But we’ve had to piece this information together from anecdotes and records from local governments that have hired Wildlife Services — not the agency itself. Without Wildlife Services’ records, it’s difficult to know more. Even San Diego County’s government, which hires Wildlife Services, doesn’t know where it’s killed animals under the contract.
Wildlife Services acts as a contractor for many public agencies here in San Diego County. One of its largest contracts is with San Diego County’s government, which pays Wildlife Services $170,000 annually to kill animals across the county.
When it works for the Unified Port of San Diego, city of San Diego and Airport Authority, Wildlife Services provides detailed reports explaining when, why and how it killed predators.
The county hasn’t received the same explanation. Every three months, Wildlife Services provides the county a two-page report, devoid of key details, like why and where it killed hundreds of animals — or whether any died accidentally.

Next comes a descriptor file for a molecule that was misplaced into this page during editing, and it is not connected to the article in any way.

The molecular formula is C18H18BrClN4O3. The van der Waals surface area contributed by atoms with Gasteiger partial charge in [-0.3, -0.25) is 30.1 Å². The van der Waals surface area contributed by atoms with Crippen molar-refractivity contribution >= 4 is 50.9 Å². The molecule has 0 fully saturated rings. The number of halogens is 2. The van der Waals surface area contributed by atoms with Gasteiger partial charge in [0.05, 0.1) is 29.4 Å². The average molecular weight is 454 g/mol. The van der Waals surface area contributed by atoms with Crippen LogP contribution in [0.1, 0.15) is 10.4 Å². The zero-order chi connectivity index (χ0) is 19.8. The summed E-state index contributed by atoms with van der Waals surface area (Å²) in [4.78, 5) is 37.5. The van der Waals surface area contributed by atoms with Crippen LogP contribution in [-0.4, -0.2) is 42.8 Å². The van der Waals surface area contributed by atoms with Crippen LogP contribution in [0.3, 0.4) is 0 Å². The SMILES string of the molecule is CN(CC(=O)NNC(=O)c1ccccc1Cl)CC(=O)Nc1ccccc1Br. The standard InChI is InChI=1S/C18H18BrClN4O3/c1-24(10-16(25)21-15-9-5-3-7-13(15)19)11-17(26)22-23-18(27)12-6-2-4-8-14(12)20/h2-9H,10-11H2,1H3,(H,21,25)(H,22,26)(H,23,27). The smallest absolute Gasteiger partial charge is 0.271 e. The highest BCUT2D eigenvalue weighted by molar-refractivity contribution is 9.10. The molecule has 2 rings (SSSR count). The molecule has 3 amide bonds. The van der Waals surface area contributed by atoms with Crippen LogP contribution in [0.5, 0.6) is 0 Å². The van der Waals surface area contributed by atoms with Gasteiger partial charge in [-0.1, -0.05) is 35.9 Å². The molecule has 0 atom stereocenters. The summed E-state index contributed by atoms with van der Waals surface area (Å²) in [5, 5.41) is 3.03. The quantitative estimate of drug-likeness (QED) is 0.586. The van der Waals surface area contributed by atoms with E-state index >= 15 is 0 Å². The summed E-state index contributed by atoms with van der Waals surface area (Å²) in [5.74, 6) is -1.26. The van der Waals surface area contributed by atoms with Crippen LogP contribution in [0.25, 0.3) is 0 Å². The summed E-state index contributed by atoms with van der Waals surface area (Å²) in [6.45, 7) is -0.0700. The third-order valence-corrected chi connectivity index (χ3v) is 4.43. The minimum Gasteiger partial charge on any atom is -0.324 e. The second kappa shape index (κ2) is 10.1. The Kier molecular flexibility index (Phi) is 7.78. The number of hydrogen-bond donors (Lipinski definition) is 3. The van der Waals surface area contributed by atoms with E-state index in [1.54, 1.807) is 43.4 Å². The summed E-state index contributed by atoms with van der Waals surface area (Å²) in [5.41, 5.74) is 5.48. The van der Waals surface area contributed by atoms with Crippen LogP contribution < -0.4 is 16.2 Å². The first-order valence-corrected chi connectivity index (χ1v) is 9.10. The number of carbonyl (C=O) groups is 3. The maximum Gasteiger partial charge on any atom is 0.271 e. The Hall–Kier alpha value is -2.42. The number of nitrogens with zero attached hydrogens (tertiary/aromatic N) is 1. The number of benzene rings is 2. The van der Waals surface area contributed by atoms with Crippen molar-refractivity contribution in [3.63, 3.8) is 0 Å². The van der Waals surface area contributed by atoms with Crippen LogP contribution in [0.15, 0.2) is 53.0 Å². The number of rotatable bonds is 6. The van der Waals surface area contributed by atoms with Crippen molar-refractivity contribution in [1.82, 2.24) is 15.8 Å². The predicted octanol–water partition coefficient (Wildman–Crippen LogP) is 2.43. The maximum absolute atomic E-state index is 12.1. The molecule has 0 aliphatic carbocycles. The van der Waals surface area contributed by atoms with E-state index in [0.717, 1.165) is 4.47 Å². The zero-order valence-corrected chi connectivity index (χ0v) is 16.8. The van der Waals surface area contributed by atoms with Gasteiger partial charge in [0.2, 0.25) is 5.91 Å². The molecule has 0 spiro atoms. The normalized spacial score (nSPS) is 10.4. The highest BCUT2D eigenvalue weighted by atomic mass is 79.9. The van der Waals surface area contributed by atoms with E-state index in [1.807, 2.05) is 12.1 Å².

3. Were their deaths avoidable? This is difficult to answer.
Refuge managers who oversee protected land around San Diego Bay told me it was lamentable but unavoidable to kill predators there. They said the killing was necessary to ensure the recovery of endangered birds like the California least tern.
But those deaths only represent part of Wildlife Services’ work here. We don’t know whether thousands more killings could’ve been avoided.
Two mountain lions killed after attacking livestock left out overnight are more questionable. There are no laws, however, requiring ranchers to keep their sheep or goats penned in a barn at night.
4. Why were songbirds, ducks and beavers shot and killed if they weren’t causing damage or posing any threat? We don’t know.
Western meadowlarks, a small bird, were killed because they threatened the eggs of endangered birds, a refuge manager told me. But the other killings remain a mystery.
5. Where were animals unintentionally killed? In total, 19 animals have accidentally been killed here since 2005, according to reports provided by Wildlife Services. We don’t know exactly where. A few house finches, a small bird, were accidentally killed on refuge land when they landed in traps meant to kill predators of endangered species.
The two former trappers said they believe those numbers are too low. They said from their experience, it would be impossible to have only 19 accidental killings among 18,700 total animals killed.